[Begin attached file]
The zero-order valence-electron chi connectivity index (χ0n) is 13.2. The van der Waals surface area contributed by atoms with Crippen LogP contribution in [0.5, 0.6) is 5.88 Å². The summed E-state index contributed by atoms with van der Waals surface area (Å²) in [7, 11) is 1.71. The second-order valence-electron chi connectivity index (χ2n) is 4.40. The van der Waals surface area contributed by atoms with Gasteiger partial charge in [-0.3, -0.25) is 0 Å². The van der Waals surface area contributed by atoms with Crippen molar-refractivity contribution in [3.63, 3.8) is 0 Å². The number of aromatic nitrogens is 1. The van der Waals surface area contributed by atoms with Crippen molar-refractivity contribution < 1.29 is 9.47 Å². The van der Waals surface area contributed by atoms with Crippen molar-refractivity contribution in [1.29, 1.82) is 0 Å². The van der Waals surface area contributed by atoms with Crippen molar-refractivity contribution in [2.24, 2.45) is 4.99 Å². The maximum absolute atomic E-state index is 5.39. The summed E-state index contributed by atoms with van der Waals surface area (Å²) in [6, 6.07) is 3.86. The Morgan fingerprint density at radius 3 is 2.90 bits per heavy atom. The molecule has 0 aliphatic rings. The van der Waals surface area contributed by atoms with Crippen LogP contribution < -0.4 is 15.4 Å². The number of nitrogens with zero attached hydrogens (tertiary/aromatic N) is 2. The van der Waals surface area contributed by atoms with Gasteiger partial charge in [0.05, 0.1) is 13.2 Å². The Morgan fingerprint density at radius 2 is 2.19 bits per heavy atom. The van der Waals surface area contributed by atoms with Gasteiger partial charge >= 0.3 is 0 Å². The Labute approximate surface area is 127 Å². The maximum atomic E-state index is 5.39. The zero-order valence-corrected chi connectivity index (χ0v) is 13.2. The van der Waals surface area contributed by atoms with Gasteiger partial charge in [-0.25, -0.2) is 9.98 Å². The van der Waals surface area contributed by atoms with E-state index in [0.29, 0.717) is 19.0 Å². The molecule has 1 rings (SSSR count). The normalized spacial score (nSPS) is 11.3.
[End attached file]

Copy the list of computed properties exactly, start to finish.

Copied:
The zero-order valence-electron chi connectivity index (χ0n) is 13.2. The van der Waals surface area contributed by atoms with Crippen LogP contribution in [0.5, 0.6) is 5.88 Å². The summed E-state index contributed by atoms with van der Waals surface area (Å²) in [7, 11) is 1.71. The second-order valence-electron chi connectivity index (χ2n) is 4.40. The van der Waals surface area contributed by atoms with Gasteiger partial charge in [-0.3, -0.25) is 0 Å². The van der Waals surface area contributed by atoms with Crippen molar-refractivity contribution in [3.63, 3.8) is 0 Å². The number of aromatic nitrogens is 1. The van der Waals surface area contributed by atoms with Crippen molar-refractivity contribution < 1.29 is 9.47 Å². The van der Waals surface area contributed by atoms with Crippen molar-refractivity contribution in [1.29, 1.82) is 0 Å². The van der Waals surface area contributed by atoms with Crippen molar-refractivity contribution in [2.24, 2.45) is 4.99 Å². The maximum absolute atomic E-state index is 5.39. The summed E-state index contributed by atoms with van der Waals surface area (Å²) in [6, 6.07) is 3.86. The Morgan fingerprint density at radius 3 is 2.90 bits per heavy atom. The molecule has 0 aliphatic rings. The van der Waals surface area contributed by atoms with Crippen LogP contribution < -0.4 is 15.4 Å². The number of nitrogens with zero attached hydrogens (tertiary/aromatic N) is 2. The van der Waals surface area contributed by atoms with Gasteiger partial charge in [0.05, 0.1) is 13.2 Å². The Morgan fingerprint density at radius 2 is 2.19 bits per heavy atom. The van der Waals surface area contributed by atoms with Gasteiger partial charge >= 0.3 is 0 Å². The Labute approximate surface area is 127 Å². The maximum atomic E-state index is 5.39. The zero-order valence-corrected chi connectivity index (χ0v) is 13.2. The van der Waals surface area contributed by atoms with Gasteiger partial charge in [-0.25, -0.2) is 9.98 Å². The van der Waals surface area contributed by atoms with E-state index in [0.29, 0.717) is 19.0 Å². The molecule has 1 rings (SSSR count). The normalized spacial score (nSPS) is 11.3.